The SDFile produced by METEOR was read in directly. From the MOLFile-format connection tables contained in the SDFile, an internal representation of each predicted metabolite structure was created. These structures were then processed to eliminate duplicates, derive chemical formulae, and determine ring topology and bond order for use in fragmentation prediction.

RESULTS AND DISCUSSION

The product ion spectra of Indinavir produce an intense characteristic fragmentation at m/z 97 corresponding to release of the hetero-aromatic ring. This ion is frequently used as the selection ion in precursor ion scanning. As is expected metabolic modification on the heterocyclic ring produced metabolites that did not have an ion at m/z 97 and would not have been detected by precursor scanning, indicating the importance of incorporating full MS scans in any strategy to detect unknown metabolites. The linear ion trap product ion spectra of N-dealkylated metabolite shows clearly, the lack of an ion m/z 97, but showed a strong ion at m/z 106, clearly indicating that N-dealkylation is occurring on the heterocyclic ring. While this ion may occur within the condition employed in radial ion traps, it would certainly have been unobserved due to the ‘low mass cut off’ of these instruments, creating uncertainty as to the structure and/or location of the modification of the drug. Similar characteristic and identifiable low molecular weight fragments were found for the other metabolic modifications.

37 potential Indinavir metabolites were predicted by METEOR. These included metabolites M1, M2, and M6 of the six expected by examining the chromatogram, its associated spectra along with published data. By altering the processing constraints to Relative Reasoning Level n=2, 102 metabolites were generated and additional metabolites M4 and M5 were predicted (see Figure 1). METEOR predicts that both these biotransformation compete with the more likely benzyl hydroxylation. In general, METEOR will predict most of the experimentally determined metabolites, as well as additional metabolites that do not actually occur. It will also miss some metabolites in complicated circumstances. In this application, for example, METEOR did not predict M3, which is a combined biotransformation product of the parent by N-dealkylation and benzyl hydroxylation.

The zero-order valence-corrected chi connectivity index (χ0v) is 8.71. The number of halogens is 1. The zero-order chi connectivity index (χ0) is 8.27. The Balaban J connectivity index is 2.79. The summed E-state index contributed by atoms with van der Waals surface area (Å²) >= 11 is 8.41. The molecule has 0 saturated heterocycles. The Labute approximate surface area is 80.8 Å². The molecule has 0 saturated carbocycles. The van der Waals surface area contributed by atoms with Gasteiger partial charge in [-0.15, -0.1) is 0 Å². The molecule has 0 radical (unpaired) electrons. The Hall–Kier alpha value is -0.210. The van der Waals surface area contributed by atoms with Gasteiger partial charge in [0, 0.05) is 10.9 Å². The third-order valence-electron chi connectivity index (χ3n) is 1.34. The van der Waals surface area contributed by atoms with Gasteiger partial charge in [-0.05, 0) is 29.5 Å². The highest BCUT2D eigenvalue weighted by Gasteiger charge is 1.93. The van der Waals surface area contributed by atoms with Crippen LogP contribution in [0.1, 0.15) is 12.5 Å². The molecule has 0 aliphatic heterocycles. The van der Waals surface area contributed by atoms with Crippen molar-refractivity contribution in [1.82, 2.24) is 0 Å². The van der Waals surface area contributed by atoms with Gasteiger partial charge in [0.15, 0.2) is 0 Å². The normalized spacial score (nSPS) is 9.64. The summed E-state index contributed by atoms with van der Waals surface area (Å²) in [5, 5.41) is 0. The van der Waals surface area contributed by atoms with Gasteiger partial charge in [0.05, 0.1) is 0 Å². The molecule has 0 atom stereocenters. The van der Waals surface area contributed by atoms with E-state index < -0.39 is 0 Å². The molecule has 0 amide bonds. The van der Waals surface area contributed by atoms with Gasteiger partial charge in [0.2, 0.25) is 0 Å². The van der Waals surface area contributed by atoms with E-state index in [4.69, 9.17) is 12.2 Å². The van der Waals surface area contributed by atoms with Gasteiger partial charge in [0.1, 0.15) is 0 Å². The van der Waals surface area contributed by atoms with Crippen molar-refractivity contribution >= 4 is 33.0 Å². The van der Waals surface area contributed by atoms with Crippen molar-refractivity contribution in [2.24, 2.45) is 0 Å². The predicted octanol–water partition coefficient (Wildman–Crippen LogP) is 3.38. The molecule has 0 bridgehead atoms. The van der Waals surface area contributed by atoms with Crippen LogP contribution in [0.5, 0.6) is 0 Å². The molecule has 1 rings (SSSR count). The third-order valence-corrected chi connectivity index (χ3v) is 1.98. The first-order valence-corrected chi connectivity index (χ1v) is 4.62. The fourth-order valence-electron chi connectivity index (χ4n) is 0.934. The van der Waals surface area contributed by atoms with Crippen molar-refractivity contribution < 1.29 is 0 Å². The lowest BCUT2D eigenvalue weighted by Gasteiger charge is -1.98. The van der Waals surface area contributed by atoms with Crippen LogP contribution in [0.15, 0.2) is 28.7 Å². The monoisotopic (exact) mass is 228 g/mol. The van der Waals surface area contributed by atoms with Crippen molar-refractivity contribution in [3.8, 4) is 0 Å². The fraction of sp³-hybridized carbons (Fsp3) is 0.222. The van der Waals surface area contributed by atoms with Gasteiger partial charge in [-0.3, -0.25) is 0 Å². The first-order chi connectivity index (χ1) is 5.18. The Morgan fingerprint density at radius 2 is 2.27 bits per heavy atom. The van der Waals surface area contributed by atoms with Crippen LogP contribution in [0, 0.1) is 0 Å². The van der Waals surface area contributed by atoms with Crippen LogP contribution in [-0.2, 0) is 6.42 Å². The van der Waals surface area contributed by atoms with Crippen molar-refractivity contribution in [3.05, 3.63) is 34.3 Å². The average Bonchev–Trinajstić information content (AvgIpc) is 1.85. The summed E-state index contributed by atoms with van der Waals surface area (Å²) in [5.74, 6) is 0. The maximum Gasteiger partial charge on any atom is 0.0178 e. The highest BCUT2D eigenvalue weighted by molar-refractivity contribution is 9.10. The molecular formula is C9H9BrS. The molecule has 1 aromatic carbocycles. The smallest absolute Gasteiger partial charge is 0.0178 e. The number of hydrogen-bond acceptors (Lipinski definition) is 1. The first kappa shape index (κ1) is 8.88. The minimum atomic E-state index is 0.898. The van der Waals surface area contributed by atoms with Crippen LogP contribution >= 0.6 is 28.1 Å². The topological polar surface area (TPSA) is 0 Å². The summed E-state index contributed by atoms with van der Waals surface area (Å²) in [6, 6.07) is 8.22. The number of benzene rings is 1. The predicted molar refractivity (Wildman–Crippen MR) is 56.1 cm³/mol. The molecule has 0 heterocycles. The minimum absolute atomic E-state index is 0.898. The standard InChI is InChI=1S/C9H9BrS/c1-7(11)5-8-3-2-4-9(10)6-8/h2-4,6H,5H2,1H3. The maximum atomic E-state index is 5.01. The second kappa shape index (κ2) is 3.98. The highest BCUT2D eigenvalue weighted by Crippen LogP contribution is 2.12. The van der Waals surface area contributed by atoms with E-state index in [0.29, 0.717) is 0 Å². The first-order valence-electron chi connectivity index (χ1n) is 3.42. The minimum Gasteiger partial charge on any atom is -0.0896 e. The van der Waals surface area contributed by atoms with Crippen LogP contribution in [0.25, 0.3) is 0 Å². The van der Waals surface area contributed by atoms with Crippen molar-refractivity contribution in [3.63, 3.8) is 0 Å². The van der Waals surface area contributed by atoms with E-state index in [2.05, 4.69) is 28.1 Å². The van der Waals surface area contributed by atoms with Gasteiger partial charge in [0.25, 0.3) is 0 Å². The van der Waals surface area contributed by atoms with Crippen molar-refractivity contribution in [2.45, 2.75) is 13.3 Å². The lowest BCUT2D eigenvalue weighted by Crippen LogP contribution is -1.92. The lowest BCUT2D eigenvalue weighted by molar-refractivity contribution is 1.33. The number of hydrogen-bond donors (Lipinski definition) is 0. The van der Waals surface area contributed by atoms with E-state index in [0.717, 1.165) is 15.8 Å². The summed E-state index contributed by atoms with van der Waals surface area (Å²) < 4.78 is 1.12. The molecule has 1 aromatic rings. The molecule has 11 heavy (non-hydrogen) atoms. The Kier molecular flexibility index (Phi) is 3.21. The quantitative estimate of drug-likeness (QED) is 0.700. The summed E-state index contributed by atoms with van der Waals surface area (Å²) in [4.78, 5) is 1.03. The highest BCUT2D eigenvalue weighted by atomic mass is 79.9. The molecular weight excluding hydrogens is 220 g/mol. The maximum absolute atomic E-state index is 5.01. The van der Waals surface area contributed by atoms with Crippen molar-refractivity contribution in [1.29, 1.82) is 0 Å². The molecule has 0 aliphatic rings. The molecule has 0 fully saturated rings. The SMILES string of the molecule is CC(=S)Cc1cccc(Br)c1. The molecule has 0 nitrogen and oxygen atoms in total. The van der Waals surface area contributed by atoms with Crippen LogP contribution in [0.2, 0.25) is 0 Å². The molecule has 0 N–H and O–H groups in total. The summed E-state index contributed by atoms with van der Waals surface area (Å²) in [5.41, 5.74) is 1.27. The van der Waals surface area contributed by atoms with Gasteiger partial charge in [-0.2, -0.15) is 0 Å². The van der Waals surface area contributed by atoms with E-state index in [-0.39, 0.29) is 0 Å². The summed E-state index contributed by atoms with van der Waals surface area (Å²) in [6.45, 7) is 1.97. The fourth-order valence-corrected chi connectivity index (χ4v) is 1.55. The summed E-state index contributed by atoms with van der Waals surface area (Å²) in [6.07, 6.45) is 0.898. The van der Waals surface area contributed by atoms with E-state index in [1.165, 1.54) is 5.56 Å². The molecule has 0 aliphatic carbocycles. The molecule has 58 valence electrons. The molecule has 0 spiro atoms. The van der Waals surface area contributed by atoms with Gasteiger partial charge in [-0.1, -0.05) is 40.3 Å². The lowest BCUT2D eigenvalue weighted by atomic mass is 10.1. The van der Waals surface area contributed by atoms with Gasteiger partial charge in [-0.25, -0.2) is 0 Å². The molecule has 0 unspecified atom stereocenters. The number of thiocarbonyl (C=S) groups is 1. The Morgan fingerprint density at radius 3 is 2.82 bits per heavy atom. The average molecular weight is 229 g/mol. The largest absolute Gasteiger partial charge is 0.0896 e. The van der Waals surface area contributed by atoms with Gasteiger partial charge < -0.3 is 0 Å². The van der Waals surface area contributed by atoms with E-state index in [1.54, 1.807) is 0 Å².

Figure 1

Figure 1. Indinavir Phase-I In-Vitro Metabolites Identifications with Q TRAPTM Instrument (matched with the METEOR software prediction): Enhanced MS Scan (EMS) as Survey Scan only, followed by Enhanced Product-Ion Linear Ion-Trap Scans (EPI Scans). Six of the in-Vitro Phase-I metabolites were identified with only a single 10 μL sample injection.

Apex can compute multiple scores for each chemical structure. Using the total ion chromatogram (TIC) based on the MS spectrum collection, each score is represented as a "chromatogram", aligned to the retention times in the TIC. In Figure 2, for example, for metabolite M5, the isotope cluster is predicted and compared to every MS spectrum using a standard spectral comparison metric normalized to a 0.0 to 1.0 range. This set of scores is represented as a score chromatogram. Other score chromatograms can include IsoPur (fraction of the spectral intensity matched by the isotope cluster), MIC (molecular ion chromatogram, a mass chromatogram computed from the isotope cluster), predicted MS/MS fragmentation similarity, and normalized chromatograms from external detectors such as UV/VIS, CLND, etc. The overall correlation score for a structure is computed from the product of a user-specified set of score chromatograms. Candidate structures are ranked according to their correlation scores and those below the user’s threshold are rejected.

Figure 2

Figure 2. Apex Identification of Metabolite M5: Details of the match of predicted and experimental spectra are given in the table at the upper left of the Figure. The correlation score chromatogram, based on combined MS and MS/MS match is shown below the table. The QTRAP EMS spectrum, with match to the predicted isotope cluster (in red) is in the center, and corresponding EPI MS/MS spectrum with matches to the predicted fragmentation (also in red) on the bottom.

CONCLUSIONS

This work demonstrates that the goal highly reliable prediction, detection, and identification of xenobiotic metabolites may be possible in a high throughput, automated environment.

REFERENCES

1. YU ET Al. J Am Soc Mass Spectrum 1999, 10, 175-183
2. M. REZA ANARI ET AL. Anal. Chem. 2004, 76, 823-832

TRADEMARKS/LICENSING

Q-TRAP is a trademark of Applied Biosystems/MDS Sciex, a joined venture between Applera Corporation and MDS.Inc. MDS and Sciex are registered trademarks of MDS INC. Apex is a trademark of Sierra Analytics, Inc.